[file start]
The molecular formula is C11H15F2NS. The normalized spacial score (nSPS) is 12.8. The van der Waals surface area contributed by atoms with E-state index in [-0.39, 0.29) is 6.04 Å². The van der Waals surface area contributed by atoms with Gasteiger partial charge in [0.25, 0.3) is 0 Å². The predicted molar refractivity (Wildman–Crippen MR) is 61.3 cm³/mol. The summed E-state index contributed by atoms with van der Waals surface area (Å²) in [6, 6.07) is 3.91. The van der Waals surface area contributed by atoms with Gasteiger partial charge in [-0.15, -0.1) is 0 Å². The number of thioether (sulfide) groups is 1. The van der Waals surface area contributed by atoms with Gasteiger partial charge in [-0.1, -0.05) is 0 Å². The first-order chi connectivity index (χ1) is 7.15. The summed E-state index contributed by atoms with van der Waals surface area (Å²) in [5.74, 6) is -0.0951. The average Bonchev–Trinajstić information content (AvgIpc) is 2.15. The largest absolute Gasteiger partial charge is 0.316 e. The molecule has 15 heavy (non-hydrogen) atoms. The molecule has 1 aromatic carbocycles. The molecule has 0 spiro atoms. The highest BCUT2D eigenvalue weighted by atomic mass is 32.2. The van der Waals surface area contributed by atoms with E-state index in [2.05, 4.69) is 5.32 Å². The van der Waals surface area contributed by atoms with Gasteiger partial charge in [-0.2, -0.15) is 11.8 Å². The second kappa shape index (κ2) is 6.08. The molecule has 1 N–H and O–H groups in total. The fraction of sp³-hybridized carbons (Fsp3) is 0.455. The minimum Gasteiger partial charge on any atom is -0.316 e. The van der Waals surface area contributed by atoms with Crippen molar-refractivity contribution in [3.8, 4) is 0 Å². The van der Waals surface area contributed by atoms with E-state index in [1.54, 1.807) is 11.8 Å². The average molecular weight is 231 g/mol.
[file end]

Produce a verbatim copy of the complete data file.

The molecular formula is C11H15F2NS. The normalized spacial score (nSPS) is 12.8. The van der Waals surface area contributed by atoms with E-state index in [-0.39, 0.29) is 6.04 Å². The van der Waals surface area contributed by atoms with Gasteiger partial charge in [0.25, 0.3) is 0 Å². The predicted molar refractivity (Wildman–Crippen MR) is 61.3 cm³/mol. The summed E-state index contributed by atoms with van der Waals surface area (Å²) in [6, 6.07) is 3.91. The van der Waals surface area contributed by atoms with Gasteiger partial charge in [-0.15, -0.1) is 0 Å². The number of thioether (sulfide) groups is 1. The van der Waals surface area contributed by atoms with Gasteiger partial charge in [-0.1, -0.05) is 0 Å². The first-order chi connectivity index (χ1) is 7.15. The summed E-state index contributed by atoms with van der Waals surface area (Å²) in [5.74, 6) is -0.0951. The average Bonchev–Trinajstić information content (AvgIpc) is 2.15. The largest absolute Gasteiger partial charge is 0.316 e. The molecule has 15 heavy (non-hydrogen) atoms. The molecule has 1 aromatic carbocycles. The molecule has 0 spiro atoms. The highest BCUT2D eigenvalue weighted by atomic mass is 32.2. The van der Waals surface area contributed by atoms with E-state index in [2.05, 4.69) is 5.32 Å². The van der Waals surface area contributed by atoms with Gasteiger partial charge in [-0.2, -0.15) is 11.8 Å². The second kappa shape index (κ2) is 6.08. The molecule has 1 N–H and O–H groups in total. The fraction of sp³-hybridized carbons (Fsp3) is 0.455. The minimum Gasteiger partial charge on any atom is -0.316 e. The van der Waals surface area contributed by atoms with Crippen molar-refractivity contribution in [3.8, 4) is 0 Å². The van der Waals surface area contributed by atoms with E-state index in [1.54, 1.807) is 11.8 Å². The average molecular weight is 231 g/mol.